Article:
One of the men who created Android has unveiled a high-end phone. But at $699, Andy Rubin’s ‘Essential’ phone seems somewhat misnamed.
The most notable different feature is a modular element. It’s not quite the Lego-like design that Google explored before abandoning, but rather a new form of expansion port. It’s two magnetic clips on the back of the phone for adding hardware gadgets that will, where needed, also exchange date wirelessly.
At first the only such accessory will be a 360 degree camera at $199, though other high-end gadgets are on the way to use the magnetic connection, including a charging dock. It’s not clear if third parties will (officially or otherwise) be able to develop accessories to use it.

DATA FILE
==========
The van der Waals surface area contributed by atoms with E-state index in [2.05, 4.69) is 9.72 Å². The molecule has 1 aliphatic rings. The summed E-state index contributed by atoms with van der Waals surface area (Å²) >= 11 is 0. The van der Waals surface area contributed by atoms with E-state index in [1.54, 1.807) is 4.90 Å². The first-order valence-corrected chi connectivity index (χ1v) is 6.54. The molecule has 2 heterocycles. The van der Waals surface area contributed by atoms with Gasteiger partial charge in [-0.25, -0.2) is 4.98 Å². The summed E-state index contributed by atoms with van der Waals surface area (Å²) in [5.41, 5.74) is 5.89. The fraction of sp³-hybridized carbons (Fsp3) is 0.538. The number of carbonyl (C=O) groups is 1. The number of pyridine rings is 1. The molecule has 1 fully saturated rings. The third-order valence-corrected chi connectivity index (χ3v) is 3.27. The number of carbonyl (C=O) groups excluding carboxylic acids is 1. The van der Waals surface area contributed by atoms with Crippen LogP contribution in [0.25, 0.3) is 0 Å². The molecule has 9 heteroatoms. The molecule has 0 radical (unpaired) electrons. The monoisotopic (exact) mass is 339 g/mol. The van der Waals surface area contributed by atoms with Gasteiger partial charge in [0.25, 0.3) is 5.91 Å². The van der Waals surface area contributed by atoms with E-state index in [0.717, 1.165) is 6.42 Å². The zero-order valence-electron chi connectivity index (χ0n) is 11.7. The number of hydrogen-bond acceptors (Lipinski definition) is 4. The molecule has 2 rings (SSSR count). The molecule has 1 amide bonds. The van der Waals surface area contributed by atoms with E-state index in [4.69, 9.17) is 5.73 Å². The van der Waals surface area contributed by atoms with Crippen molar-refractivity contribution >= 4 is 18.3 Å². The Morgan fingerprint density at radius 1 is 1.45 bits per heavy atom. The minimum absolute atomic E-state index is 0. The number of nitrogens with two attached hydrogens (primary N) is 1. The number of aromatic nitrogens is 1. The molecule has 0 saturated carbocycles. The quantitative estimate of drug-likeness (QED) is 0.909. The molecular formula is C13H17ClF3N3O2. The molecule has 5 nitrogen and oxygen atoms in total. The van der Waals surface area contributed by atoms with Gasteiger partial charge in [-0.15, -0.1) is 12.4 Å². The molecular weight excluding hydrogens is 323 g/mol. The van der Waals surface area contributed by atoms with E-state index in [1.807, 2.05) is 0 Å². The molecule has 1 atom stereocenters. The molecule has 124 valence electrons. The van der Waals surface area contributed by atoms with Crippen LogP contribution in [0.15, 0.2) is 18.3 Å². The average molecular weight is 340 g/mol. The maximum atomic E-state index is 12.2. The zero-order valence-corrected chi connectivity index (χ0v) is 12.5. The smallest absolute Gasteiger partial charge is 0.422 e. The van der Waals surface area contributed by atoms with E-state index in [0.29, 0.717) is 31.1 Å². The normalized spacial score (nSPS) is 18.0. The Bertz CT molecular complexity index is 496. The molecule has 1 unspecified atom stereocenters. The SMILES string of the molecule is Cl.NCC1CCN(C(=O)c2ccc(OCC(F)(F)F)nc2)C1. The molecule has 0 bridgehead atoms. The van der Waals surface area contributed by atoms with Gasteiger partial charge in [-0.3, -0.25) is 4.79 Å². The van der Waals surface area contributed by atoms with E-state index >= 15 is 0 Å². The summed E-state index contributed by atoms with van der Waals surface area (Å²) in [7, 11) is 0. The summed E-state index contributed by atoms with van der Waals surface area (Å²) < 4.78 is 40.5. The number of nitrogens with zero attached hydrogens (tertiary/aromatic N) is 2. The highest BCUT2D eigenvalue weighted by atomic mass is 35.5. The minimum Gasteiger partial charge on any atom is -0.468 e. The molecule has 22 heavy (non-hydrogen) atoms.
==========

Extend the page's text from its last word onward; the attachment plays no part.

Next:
The other main hardware difference is a display screen that not only goes from edge to edge with no bezels, but even reaches right to the very top of the device. While that’s somewhat technically impressive, it does have the downside that there’s a gap in the display where the front-facing camera sits.
Other than that, it’s simply a high-end Android handset with the specs to match such as 4GB RAM, 128GB on-board storage a 5.7 inch display and a 13 megapixel/8 megapixel front and rear camera combo. There’s no confirmation yet on whether it will have arguably the most important Android feature, namely not filling it up with battery-killing, memory-hogging, data-sucking crap.